There is always much to consider when overseeing a school transportation training department. The challenges are never-ending, especially when overseeing the fifth-largest school district in the U.S.
Louis Schulenburg is the man in charge of navigating such an endeavor for Clark County School District, which encompasses Las Vegas and nearly the entire southern tip of Nevada. As the transportation operations manager, he oversees the training department and the entire training process for new applicants as well as scheduling the incoming training classes.
A major portion of his job involves scheduling, he said, in which he needs to be sure that trainers cannot test that same trainee applicant for the DMV test. “Anybody that trains a specific trainee cannot test them for the DMV,” he said, adding that he has several spreadsheets to help navigate that process. “… I have to make sure that they did not train that person, even a classroom instructor that teaches a whole class, they still would be ineligible to test all those people in that class.”
His other job functions include maintaining an open line of communication with the DMV and handling any issues that arise on a daily basis, Schulenburg said.
From Application to Behind the Wheel
CCSD also has its own DMV-certified test course located at the Mathew B. Wallace Transportation Center. Schulenburg explained that having the course has cut back on the amount of time it takes to get a driver applicant through the training process. He said even before COVID-19, driver applicants had to schedule an appointment at the DMV, and all three tests couldn’t be done in one day.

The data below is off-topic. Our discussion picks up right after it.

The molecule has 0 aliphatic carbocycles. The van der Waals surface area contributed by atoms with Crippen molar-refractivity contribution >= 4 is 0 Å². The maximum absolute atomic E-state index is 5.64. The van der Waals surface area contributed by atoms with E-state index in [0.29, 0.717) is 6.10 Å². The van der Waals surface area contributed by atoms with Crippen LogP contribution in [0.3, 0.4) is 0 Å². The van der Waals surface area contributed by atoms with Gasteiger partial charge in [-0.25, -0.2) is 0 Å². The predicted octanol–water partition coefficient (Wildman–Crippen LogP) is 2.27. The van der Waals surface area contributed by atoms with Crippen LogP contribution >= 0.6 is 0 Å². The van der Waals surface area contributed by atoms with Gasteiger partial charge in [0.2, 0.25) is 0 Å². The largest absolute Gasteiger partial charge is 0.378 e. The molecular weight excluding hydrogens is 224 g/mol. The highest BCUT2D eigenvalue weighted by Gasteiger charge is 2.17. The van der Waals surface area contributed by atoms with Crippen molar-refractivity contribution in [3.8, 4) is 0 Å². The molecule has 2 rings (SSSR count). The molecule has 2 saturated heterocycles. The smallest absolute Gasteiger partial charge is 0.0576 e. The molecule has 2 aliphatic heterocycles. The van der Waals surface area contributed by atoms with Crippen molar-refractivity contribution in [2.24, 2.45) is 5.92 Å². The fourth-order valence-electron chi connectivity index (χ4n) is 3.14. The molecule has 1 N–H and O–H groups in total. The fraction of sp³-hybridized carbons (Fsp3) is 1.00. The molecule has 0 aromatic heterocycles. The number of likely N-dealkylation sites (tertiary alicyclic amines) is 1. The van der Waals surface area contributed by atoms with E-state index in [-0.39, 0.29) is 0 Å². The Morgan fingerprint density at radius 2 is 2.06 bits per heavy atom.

“They would do the pre-trip and the skills, then you have to reschedule for your behind-the-wheel,” Schulenburg commented. “So, here we can knock it out in one day. Each examiner could do two tests a day. Right now, I have 11 certified, so I could do 22 tests per day, versus if we went to the DMV we probably average five over a week period.”
The onsite course includes the pre-trip inspection and all the safety aspects taken straight from the DMV manual. The course also teaches six driver skills: straight line backing, offset left and right (backing up into a left or right lane), alley dock (similar to backing into a loading dock at a 90-degree angle), and parallel parking for both the site side (requires parallel parking in a spot that is on the left side) and conventional side (requires parallel parking in a spot on the right side).
Jennifer Vobis’ Leadership
School Transportation News visited Clark County School District in September to present Executive Director of Transportation Jennifer Vobis with the 2022 Transportation Director of the Year award.
“She’s a very good leader, she’s all about safety,” said Louis Schulenburg, the transportation operations manager for Clark County.
He noted that employees feel comfortable asking Vobis for something they need.
“She’s all about keeping the morale going and building morale,” he continued. “So, if it’s something that would be a team effort, she’s all for it.”
Schulenburg said Vobis’ main passion is safety and that she’s always looking at things from a student safety perspective.
He added that Vobis winning the Transportation Director of the Year award reflect the work of the entire transportation team. “It shows that she’s leading a good team and we’re helping her meet those standards. … Her one goal is servicing the students in Clark County, so for her to get that award is huge.
“And again, it’s an honor and it shows that everybody here at Clark County, no matter if they’re in training, front office, the garage area, everybody is doing something right for her to get that honor,” he continued. “It’s awesome, and we’re all excited for it. It’s well deserved.”